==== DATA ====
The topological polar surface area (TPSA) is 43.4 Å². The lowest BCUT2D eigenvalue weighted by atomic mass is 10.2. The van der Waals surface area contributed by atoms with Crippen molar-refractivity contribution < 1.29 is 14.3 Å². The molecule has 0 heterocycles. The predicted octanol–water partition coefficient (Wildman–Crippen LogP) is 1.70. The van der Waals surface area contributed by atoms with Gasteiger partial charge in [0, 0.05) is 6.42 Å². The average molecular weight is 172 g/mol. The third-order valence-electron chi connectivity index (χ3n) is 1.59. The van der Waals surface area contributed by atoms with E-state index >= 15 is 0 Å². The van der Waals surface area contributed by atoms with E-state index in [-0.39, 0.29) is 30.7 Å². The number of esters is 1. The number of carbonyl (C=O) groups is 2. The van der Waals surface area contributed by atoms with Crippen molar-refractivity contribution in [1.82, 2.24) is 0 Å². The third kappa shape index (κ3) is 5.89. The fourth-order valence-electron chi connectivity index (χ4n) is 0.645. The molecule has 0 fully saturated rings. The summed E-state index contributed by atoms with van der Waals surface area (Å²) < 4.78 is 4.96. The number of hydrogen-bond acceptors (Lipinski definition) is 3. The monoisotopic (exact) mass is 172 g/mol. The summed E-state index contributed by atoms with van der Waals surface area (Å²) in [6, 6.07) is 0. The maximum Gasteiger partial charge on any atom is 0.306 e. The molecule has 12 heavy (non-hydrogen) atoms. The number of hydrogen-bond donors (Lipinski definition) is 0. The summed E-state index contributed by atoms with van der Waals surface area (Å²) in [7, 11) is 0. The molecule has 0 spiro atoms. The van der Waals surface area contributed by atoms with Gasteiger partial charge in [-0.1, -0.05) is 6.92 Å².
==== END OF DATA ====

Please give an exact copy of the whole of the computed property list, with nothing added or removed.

The topological polar surface area (TPSA) is 43.4 Å². The lowest BCUT2D eigenvalue weighted by atomic mass is 10.2. The van der Waals surface area contributed by atoms with Crippen molar-refractivity contribution < 1.29 is 14.3 Å². The molecule has 0 heterocycles. The predicted octanol–water partition coefficient (Wildman–Crippen LogP) is 1.70. The van der Waals surface area contributed by atoms with Gasteiger partial charge in [0, 0.05) is 6.42 Å². The average molecular weight is 172 g/mol. The third-order valence-electron chi connectivity index (χ3n) is 1.59. The van der Waals surface area contributed by atoms with E-state index >= 15 is 0 Å². The van der Waals surface area contributed by atoms with E-state index in [-0.39, 0.29) is 30.7 Å². The number of esters is 1. The number of carbonyl (C=O) groups is 2. The van der Waals surface area contributed by atoms with Crippen molar-refractivity contribution in [1.82, 2.24) is 0 Å². The third kappa shape index (κ3) is 5.89. The fourth-order valence-electron chi connectivity index (χ4n) is 0.645. The molecule has 0 fully saturated rings. The summed E-state index contributed by atoms with van der Waals surface area (Å²) < 4.78 is 4.96. The number of hydrogen-bond acceptors (Lipinski definition) is 3. The monoisotopic (exact) mass is 172 g/mol. The summed E-state index contributed by atoms with van der Waals surface area (Å²) in [6, 6.07) is 0. The maximum Gasteiger partial charge on any atom is 0.306 e. The molecule has 12 heavy (non-hydrogen) atoms. The number of hydrogen-bond donors (Lipinski definition) is 0. The summed E-state index contributed by atoms with van der Waals surface area (Å²) in [7, 11) is 0. The molecule has 0 spiro atoms. The van der Waals surface area contributed by atoms with Gasteiger partial charge in [-0.1, -0.05) is 6.92 Å².